Joe Ricketts on free enterprise, the engine that drives America

Joseph Ricketts on the power of free enterprise

Joe Ricketts, the founder and former CEO/Chairman of Ameritrade, is the author of "The Harder You Work, the Luckier You Get: An Entrepreneur's Memoir," published by Simon & Schuster (a division of CBS):


Are we headed into a recession?  You can't pick up a newspaper without seeing that question. Well, I've been involved in the financial market since the Stone Age, and while I don't have a crystal ball, I can tell you with 100% certainty a recession is coming. 

Maybe not today or tomorrow, but it's coming; economies go through recessions periodically.  I don't think this one will be deep or long, as I've never worked in such a strong economy.

The thing is, with all this talk of recession, we're taking our eye off the ball that really matters: we are, amazingly, engaged in a philosophical battle over our economic system.  Free enterprise has come to be seen as the province of conservatives, while liberals praise something more like socialism.

My progressive-liberal friends worry that free enterprise is unfair, producing inequality.

the-harder-you-work-the-luckier-you-get-cover-simon-and-schuster-244.jpg
Simon & Schuster

Now, there are real issues of fairness to be addressed, but these folks talk as if there will always be a big pot of money, and the only question is how to divide it. But where does that pot come from? It comes from a growing economy and job opportunities: the things new businesses create. It comes from free enterprise.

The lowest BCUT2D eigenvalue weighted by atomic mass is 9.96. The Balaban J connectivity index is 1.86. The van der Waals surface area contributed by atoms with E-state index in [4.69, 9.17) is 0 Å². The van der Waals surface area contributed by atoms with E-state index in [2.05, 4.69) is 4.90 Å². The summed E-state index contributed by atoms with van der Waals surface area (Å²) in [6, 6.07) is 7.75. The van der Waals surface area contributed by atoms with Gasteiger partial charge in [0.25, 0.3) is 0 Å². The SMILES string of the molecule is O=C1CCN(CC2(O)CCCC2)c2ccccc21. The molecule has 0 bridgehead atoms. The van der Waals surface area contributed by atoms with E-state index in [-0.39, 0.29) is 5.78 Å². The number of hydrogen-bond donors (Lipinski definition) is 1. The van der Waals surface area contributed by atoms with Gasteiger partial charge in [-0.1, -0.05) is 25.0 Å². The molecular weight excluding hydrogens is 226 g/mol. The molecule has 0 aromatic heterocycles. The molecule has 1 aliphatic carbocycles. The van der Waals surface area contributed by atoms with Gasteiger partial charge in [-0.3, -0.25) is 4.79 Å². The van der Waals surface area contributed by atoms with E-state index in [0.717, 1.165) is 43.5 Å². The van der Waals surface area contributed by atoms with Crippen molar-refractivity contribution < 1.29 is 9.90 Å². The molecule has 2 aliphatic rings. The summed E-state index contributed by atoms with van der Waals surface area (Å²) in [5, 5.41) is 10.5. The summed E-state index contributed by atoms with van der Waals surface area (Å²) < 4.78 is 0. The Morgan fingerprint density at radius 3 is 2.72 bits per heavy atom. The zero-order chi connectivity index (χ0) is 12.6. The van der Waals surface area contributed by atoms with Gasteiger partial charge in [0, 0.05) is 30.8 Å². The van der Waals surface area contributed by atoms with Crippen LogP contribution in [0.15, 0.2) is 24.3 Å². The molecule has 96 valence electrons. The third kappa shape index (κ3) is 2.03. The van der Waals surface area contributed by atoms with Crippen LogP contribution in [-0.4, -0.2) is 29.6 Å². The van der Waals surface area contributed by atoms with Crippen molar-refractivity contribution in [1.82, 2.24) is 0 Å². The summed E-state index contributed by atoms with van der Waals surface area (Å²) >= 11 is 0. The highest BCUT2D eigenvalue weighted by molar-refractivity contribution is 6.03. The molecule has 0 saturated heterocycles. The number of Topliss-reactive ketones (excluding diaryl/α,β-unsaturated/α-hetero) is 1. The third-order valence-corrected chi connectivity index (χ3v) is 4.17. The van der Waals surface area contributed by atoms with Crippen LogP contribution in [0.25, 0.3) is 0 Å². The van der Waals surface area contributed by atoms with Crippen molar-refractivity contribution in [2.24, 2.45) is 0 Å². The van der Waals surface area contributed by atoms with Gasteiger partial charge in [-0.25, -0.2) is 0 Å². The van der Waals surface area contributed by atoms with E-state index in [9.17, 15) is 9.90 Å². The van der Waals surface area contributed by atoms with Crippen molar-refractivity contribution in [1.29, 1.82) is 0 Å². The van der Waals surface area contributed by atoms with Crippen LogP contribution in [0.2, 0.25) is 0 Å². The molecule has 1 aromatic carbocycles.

I discovered this for myself when I founded my own business with $12,500, most of it borrowed. A partner and I saw the chance to offer customers a better deal on stock trades, and over 45 years, that company grew into what is now TD Ameritrade. It handles $1.3 trillion in client assets. It employs ten thousand people, all of whom have good jobs and contribute to our economy. None of that would have happened without a robust free enterprise system.

We need to change the conversation we're having about the American economy. 

And in our homes, we should teach our children that if they want good jobs, some of them will need to start the businesses that create those jobs.

In our schools, we should teach critical thinking, and the importance of finding your opportunities and taking your risks. 

You don't repair a car by throwing out the engine. Free enterprise is the engine of success for us all. 

       
READ AN EXCERPT:
 "The Harder You Work, the Luckier You Get" by Joe Ricketts

       
For more info:

      
Story produced by Robbyn McFadden.